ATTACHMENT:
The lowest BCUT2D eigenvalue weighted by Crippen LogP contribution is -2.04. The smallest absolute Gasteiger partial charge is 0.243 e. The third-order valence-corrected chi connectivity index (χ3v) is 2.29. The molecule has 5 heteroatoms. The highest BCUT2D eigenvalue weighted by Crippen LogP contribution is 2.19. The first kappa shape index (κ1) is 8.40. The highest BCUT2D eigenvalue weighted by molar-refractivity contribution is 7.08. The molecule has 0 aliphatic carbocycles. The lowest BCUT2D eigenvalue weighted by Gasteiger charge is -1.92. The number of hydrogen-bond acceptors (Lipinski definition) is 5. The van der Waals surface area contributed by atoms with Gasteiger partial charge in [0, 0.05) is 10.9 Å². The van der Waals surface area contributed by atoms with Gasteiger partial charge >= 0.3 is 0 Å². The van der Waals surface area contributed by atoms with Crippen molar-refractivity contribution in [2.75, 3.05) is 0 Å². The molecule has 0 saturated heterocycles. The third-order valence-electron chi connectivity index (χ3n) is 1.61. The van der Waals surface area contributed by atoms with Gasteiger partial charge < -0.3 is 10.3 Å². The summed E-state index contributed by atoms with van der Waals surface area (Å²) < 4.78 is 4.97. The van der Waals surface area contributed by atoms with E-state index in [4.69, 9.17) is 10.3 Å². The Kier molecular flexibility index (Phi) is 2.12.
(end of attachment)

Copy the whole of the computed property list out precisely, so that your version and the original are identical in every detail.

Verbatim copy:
The lowest BCUT2D eigenvalue weighted by Crippen LogP contribution is -2.04. The smallest absolute Gasteiger partial charge is 0.243 e. The third-order valence-corrected chi connectivity index (χ3v) is 2.29. The molecule has 5 heteroatoms. The highest BCUT2D eigenvalue weighted by Crippen LogP contribution is 2.19. The first kappa shape index (κ1) is 8.40. The highest BCUT2D eigenvalue weighted by molar-refractivity contribution is 7.08. The molecule has 0 aliphatic carbocycles. The lowest BCUT2D eigenvalue weighted by Gasteiger charge is -1.92. The number of hydrogen-bond acceptors (Lipinski definition) is 5. The van der Waals surface area contributed by atoms with Gasteiger partial charge in [0, 0.05) is 10.9 Å². The van der Waals surface area contributed by atoms with Gasteiger partial charge >= 0.3 is 0 Å². The van der Waals surface area contributed by atoms with Crippen molar-refractivity contribution in [2.75, 3.05) is 0 Å². The molecule has 0 saturated heterocycles. The third-order valence-electron chi connectivity index (χ3n) is 1.61. The van der Waals surface area contributed by atoms with Gasteiger partial charge < -0.3 is 10.3 Å². The summed E-state index contributed by atoms with van der Waals surface area (Å²) < 4.78 is 4.97. The van der Waals surface area contributed by atoms with E-state index in [4.69, 9.17) is 10.3 Å². The Kier molecular flexibility index (Phi) is 2.12.